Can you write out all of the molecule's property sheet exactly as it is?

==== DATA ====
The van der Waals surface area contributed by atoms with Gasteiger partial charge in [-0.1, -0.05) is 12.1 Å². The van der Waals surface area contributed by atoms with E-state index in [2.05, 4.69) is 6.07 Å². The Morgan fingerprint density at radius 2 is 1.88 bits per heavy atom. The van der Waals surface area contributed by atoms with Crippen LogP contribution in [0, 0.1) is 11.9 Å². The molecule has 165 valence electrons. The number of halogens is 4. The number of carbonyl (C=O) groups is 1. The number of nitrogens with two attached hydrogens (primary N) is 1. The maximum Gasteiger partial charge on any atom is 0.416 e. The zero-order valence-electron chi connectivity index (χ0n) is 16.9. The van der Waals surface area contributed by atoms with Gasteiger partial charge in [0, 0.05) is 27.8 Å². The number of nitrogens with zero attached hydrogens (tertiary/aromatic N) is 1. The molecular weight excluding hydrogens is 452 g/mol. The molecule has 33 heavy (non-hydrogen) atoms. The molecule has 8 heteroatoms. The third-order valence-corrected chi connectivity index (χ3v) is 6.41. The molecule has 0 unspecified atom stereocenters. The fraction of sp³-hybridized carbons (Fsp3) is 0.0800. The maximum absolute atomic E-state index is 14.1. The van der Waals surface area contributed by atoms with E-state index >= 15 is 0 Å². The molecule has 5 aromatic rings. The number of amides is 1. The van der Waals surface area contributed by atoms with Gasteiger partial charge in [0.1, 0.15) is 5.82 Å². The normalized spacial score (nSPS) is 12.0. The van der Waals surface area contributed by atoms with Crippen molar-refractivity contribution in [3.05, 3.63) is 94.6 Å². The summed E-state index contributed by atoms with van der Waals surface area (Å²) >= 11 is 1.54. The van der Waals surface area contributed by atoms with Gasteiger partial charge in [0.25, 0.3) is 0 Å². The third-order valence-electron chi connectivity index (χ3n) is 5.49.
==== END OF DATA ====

The van der Waals surface area contributed by atoms with Gasteiger partial charge in [-0.1, -0.05) is 12.1 Å². The van der Waals surface area contributed by atoms with E-state index in [2.05, 4.69) is 6.07 Å². The Morgan fingerprint density at radius 2 is 1.88 bits per heavy atom. The van der Waals surface area contributed by atoms with Crippen LogP contribution in [0, 0.1) is 11.9 Å². The molecule has 165 valence electrons. The number of halogens is 4. The number of carbonyl (C=O) groups is 1. The number of nitrogens with two attached hydrogens (primary N) is 1. The maximum Gasteiger partial charge on any atom is 0.416 e. The zero-order valence-electron chi connectivity index (χ0n) is 16.9. The van der Waals surface area contributed by atoms with Gasteiger partial charge in [0, 0.05) is 27.8 Å². The number of nitrogens with zero attached hydrogens (tertiary/aromatic N) is 1. The molecular weight excluding hydrogens is 452 g/mol. The molecule has 33 heavy (non-hydrogen) atoms. The molecule has 8 heteroatoms. The third-order valence-corrected chi connectivity index (χ3v) is 6.41. The molecule has 0 unspecified atom stereocenters. The fraction of sp³-hybridized carbons (Fsp3) is 0.0800. The maximum absolute atomic E-state index is 14.1. The van der Waals surface area contributed by atoms with E-state index >= 15 is 0 Å². The molecule has 5 aromatic rings. The number of amides is 1. The van der Waals surface area contributed by atoms with Gasteiger partial charge in [0.1, 0.15) is 5.82 Å². The normalized spacial score (nSPS) is 12.0. The van der Waals surface area contributed by atoms with Crippen molar-refractivity contribution in [3.05, 3.63) is 94.6 Å². The summed E-state index contributed by atoms with van der Waals surface area (Å²) >= 11 is 1.54. The van der Waals surface area contributed by atoms with Gasteiger partial charge in [0.25, 0.3) is 0 Å². The third-order valence-electron chi connectivity index (χ3n) is 5.49.